I am very happy that I am now a 'Mariazeller' which means I will be specially close to the Mother of God. Of course, the two visits I have made there come to mind - in 2004, with the European notaries, in bright sunshine, when together we felt what Europe can build, where it had come from, what her identity is, and that it can once again be itself as it always was - through an encounter with the Lord, for which we are assisted by our Mother Mary. Because it is in the mother that we truly fell that God became man. And thus we felt strongly the joy of togetherness, the strength of our roots, and thereby, the possiblity of a future together.

During my apostolic visit [in 2007), it rained hard, but I found that the rain brought us nearer together, standing more firmly alongside each other. The rain drove us closer together and gave us the feeling of togetherness - with each other, and with the Lord and his Mother.

Bishop Kapellari has said "Catholics are weatherproog' - and we saw then how true that is. Joy withstood even in that weather, We remarked then that sometimes it can be good to be in the rain, even rain can be a grace - and the editor of L'Osservatore Romano described it as a 'pioggia di grazie' (rain of graces), for which it is good to stand in the rain and be in the right place, to do the right thing.

Mariazell is more than just a 'place' - it is the living history of centuries of pilgrimages, of faith and of prayers, and in this centuries-old history of prayers, one can physically and materially perceive, not only the praying and pleading by men, but also the reality of an answer. We feel that there is an answer, that we are not just grasping onto something unknown, but that God is there, and that he is especially near to us through his Mother.

This feeling of gratitude overcomes the pilgrim, and so, I rejoice that now, I can consider myself settled in Mariazell not only in my heart but also 'by right', so to speak.

Under all foresseable circumstances, i will no longer be able in this lifetime to make a p[ilgrimage there, but now I am a 'resident', and in that sense, I will always be near you. And when I roam thorugh the landscape of my memories, I will always make a stop in Mariazell, where I will always feel that here the Mother meets us and lrads us to each other.

The Madonna of Mariazell has many titles: Magna Mater Austriae, Domina Magna Hungarorum, Magna Mater gentium slavorum - and these grant titles express that, wherever men come to the Mother and the Father, they become brothers and sisters, they are one, and that out of such unifying force, we can build society.

Above all, she is the Magna Mutter, the great Mother, but her greatness lies in that she is there with the little ones and for the little ones, that one does not need a ticket to get to her, only our hearts.

And so, we also learn from her what is truly great: not unneighborliness, not external grandeur, but the goodness of a heart that is open to everyone.

In conclusion, I can only say once again a simple 'Vergelt's Gott' and many thanks, that I am now a Mariazeller - that fact will remain anchored in my heart.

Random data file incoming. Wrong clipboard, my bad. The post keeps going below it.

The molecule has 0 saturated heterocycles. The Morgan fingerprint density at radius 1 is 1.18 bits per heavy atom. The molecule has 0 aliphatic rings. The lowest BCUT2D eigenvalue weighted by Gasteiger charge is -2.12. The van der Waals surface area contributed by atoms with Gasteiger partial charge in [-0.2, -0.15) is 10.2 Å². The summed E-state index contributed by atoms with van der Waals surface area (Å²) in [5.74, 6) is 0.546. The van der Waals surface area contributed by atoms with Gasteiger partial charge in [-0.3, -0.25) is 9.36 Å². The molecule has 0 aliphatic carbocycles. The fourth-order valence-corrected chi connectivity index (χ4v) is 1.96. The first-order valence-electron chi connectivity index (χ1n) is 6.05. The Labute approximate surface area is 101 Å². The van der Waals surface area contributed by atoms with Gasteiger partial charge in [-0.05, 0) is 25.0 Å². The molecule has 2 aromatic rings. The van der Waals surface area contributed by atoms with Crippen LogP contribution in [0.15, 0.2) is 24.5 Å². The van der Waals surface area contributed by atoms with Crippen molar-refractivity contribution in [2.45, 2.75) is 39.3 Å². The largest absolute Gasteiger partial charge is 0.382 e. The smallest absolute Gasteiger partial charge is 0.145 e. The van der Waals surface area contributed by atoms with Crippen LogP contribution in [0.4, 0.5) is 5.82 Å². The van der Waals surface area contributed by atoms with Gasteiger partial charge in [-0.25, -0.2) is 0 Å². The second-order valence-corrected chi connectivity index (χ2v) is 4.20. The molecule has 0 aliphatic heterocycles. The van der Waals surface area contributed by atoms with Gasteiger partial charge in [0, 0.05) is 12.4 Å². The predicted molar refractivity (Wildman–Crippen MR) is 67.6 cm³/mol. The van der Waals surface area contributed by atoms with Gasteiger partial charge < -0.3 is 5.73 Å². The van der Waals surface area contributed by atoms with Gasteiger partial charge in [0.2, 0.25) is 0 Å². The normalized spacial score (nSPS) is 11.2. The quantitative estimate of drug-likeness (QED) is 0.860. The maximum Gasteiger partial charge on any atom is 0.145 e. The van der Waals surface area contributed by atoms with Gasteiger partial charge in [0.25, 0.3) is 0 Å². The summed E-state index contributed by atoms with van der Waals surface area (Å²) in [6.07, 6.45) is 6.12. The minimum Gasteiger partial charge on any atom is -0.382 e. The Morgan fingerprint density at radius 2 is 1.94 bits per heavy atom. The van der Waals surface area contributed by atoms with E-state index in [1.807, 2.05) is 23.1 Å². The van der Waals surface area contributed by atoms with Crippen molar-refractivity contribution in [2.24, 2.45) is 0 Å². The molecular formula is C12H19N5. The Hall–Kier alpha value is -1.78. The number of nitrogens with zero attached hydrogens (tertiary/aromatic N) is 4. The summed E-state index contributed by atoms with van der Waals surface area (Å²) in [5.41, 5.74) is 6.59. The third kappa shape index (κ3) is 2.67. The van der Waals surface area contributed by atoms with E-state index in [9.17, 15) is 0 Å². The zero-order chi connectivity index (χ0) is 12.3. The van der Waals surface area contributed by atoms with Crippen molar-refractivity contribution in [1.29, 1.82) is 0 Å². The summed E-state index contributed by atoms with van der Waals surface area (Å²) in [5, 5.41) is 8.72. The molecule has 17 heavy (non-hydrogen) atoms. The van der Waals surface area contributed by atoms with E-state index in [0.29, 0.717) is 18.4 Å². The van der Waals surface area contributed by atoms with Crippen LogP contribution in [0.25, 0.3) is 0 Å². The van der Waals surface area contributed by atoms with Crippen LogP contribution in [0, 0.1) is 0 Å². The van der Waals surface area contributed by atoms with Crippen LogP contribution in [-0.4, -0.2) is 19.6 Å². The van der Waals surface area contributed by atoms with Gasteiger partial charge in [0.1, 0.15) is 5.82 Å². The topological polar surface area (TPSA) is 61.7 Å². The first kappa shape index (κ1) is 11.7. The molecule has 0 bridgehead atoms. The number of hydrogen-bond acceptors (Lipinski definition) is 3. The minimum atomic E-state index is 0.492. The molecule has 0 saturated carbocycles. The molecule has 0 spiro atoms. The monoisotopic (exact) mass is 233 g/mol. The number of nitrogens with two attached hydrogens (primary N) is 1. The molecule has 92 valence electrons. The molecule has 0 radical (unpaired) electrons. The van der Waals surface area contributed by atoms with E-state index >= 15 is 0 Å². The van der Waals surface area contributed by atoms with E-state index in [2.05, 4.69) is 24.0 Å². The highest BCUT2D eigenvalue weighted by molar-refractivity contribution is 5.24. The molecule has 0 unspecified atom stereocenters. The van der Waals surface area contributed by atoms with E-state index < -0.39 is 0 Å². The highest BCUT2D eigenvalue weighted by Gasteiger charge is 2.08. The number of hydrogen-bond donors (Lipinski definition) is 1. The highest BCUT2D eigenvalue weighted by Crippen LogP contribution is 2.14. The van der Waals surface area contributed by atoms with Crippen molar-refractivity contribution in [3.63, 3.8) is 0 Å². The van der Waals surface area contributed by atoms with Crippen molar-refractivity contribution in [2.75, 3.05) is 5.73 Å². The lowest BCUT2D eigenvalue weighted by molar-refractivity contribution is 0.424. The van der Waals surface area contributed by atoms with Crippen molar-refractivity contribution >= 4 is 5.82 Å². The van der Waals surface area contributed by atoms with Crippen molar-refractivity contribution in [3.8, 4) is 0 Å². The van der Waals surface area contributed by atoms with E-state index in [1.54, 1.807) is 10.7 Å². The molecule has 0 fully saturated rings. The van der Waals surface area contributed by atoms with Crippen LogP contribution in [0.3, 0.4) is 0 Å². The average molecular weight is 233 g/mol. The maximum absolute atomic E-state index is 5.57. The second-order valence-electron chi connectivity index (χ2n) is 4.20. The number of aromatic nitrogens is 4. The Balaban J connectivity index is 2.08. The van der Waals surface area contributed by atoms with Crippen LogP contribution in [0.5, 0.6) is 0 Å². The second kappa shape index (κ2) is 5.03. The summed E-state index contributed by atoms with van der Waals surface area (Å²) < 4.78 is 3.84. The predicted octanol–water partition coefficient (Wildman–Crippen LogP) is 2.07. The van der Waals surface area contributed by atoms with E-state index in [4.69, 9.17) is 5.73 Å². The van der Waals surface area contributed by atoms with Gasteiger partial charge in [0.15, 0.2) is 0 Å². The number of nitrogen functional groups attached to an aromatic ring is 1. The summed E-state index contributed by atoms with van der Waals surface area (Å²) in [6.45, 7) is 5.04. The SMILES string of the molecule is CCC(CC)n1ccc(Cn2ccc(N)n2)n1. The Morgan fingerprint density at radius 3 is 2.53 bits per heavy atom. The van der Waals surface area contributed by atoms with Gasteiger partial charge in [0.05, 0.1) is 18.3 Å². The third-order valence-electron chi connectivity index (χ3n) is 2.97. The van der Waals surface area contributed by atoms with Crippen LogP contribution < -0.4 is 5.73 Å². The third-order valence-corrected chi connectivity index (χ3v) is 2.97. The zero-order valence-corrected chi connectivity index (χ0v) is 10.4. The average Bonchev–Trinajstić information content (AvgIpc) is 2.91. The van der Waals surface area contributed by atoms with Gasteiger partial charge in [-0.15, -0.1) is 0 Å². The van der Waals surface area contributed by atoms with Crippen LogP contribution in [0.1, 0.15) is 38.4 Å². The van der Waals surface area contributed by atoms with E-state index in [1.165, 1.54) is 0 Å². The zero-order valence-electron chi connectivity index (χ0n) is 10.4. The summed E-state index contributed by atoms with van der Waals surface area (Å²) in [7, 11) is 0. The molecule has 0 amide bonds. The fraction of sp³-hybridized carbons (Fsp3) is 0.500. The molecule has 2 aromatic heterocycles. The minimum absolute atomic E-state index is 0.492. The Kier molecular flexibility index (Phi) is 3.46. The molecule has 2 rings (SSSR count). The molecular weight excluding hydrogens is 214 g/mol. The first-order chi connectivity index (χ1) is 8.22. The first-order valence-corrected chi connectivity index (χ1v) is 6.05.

Dear Bishop Kapellari, dear professors, perhaps I should say something more for (about) the book*, but the Mother of God is so great that in (speaking of) her, even the book has been covered.

My heartfelt thanks for everything!

*Presumably, they presented him with a book, either about Mariazell or about his pilgrimage to mariazelll in 2007.

00Monday, March 9, 2009 4:50 PM

New stamp to commemorate papal voyage to Africa

Rome, Italy, Mar 9, 2009 / 10:21 am (CNA).- The Philatelic and Numismatic Office of the Vatican City State has announced the issuance of a special stamp commemorating the visit of the Pope Benedict XVI to Cameroon and Angola, which will take place March 17-23.

The press release published by the L’Osservatore Romano states that the stamp will feature a picture of Pope Benedict XVI, the African continent and the two countries which the Holy Father will visit.

The stamp will bear the inscription: "Benedictus XVI Camaruniam Angoliam adit" and "Vatican Postal Service • 17 - 23 March 2009". The stamp was designed by the Philatelic and Numismatic Office.

00Friday, March 13, 2009 12:44 AM

This isn't exactly "light news" but I am putting this story here since it deals with the pope but is not international news about him.

Praying for a miracle: Girl to meet pope in hopes of healing her tumor

By Yadira Betances
Eagle Tribune
March 12, 2009 11:06 am

METHUEN (Massachusetts)— After undergoing chemotherapy for 15 months and having 25 blood transfusions, 8-year-old Caroline Hamilton is looking for a miracle to cure the tumor lodged in her brain.

So the second-grader, her parents and her brothers are heading to the Vatican to meet Pope Benedict XVI in hopes of making that wish come true.

"I want to see him so he can heal my brain tumor," Caroline said confidently about her reason for wanting to meet the pontiff. "I want it to be gone. It's no fun that other people don't have to go through this."

Once in Rome, the Hamiltons will be part of a papal audience for sick pilgrims from across the world. During the service, Caroline, who will sit in the front row, will receive a personal blessing from the pope.

The trip is made possible through the Make-a-Wish Foundation of Massachusetts.

Caroline was referred to the foundation by her doctor at the Jimmy Fund Clinic in 2007. Going to Rome was not her first choice, however.

An animal lover who wants to be a veterinarian, she wanted a hamster as her wish. Her mother said that was out of the question.